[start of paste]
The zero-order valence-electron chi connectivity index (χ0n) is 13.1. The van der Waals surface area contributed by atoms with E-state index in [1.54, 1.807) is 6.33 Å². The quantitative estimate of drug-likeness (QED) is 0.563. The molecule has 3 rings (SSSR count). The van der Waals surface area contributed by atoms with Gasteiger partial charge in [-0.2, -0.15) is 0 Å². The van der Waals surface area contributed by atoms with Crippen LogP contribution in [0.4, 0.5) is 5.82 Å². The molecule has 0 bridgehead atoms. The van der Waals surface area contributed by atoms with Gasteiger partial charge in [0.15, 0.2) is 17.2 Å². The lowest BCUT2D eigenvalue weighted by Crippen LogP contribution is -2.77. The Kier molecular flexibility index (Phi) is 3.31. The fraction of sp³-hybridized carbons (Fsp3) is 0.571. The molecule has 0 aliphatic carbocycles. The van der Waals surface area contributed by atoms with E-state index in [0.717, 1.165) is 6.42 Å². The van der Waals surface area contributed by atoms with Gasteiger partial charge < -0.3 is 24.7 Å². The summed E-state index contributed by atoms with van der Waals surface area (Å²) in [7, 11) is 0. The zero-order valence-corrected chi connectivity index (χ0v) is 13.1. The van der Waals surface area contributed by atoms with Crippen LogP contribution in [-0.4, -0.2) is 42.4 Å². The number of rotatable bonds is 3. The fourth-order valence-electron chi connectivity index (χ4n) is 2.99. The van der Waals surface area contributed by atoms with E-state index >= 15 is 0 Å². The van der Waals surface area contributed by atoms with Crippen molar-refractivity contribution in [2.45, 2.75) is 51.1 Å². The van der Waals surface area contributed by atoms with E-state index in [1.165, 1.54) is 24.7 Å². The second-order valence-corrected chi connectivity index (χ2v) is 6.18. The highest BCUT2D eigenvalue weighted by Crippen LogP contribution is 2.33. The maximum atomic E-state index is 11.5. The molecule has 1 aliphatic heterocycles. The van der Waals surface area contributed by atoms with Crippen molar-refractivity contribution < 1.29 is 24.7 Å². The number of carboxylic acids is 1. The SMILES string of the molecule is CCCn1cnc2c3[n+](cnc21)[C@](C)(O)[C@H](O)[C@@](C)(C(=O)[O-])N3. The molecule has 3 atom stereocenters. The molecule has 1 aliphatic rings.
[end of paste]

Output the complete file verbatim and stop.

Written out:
The zero-order valence-electron chi connectivity index (χ0n) is 13.1. The van der Waals surface area contributed by atoms with E-state index in [1.54, 1.807) is 6.33 Å². The quantitative estimate of drug-likeness (QED) is 0.563. The molecule has 3 rings (SSSR count). The van der Waals surface area contributed by atoms with Gasteiger partial charge in [-0.2, -0.15) is 0 Å². The van der Waals surface area contributed by atoms with Crippen LogP contribution in [0.4, 0.5) is 5.82 Å². The molecule has 0 bridgehead atoms. The van der Waals surface area contributed by atoms with Gasteiger partial charge in [0.15, 0.2) is 17.2 Å². The lowest BCUT2D eigenvalue weighted by Crippen LogP contribution is -2.77. The Kier molecular flexibility index (Phi) is 3.31. The fraction of sp³-hybridized carbons (Fsp3) is 0.571. The molecule has 0 aliphatic carbocycles. The van der Waals surface area contributed by atoms with E-state index in [0.717, 1.165) is 6.42 Å². The van der Waals surface area contributed by atoms with Gasteiger partial charge < -0.3 is 24.7 Å². The summed E-state index contributed by atoms with van der Waals surface area (Å²) in [7, 11) is 0. The zero-order valence-corrected chi connectivity index (χ0v) is 13.1. The van der Waals surface area contributed by atoms with Crippen LogP contribution in [-0.4, -0.2) is 42.4 Å². The number of rotatable bonds is 3. The fourth-order valence-electron chi connectivity index (χ4n) is 2.99. The van der Waals surface area contributed by atoms with E-state index >= 15 is 0 Å². The van der Waals surface area contributed by atoms with Crippen molar-refractivity contribution in [2.45, 2.75) is 51.1 Å². The van der Waals surface area contributed by atoms with E-state index in [1.165, 1.54) is 24.7 Å². The second-order valence-corrected chi connectivity index (χ2v) is 6.18. The highest BCUT2D eigenvalue weighted by Crippen LogP contribution is 2.33. The maximum atomic E-state index is 11.5. The molecule has 1 aliphatic heterocycles. The van der Waals surface area contributed by atoms with Crippen molar-refractivity contribution < 1.29 is 24.7 Å². The number of carboxylic acids is 1. The SMILES string of the molecule is CCCn1cnc2c3[n+](cnc21)[C@](C)(O)[C@H](O)[C@@](C)(C(=O)[O-])N3. The molecule has 3 atom stereocenters. The molecule has 1 aliphatic rings.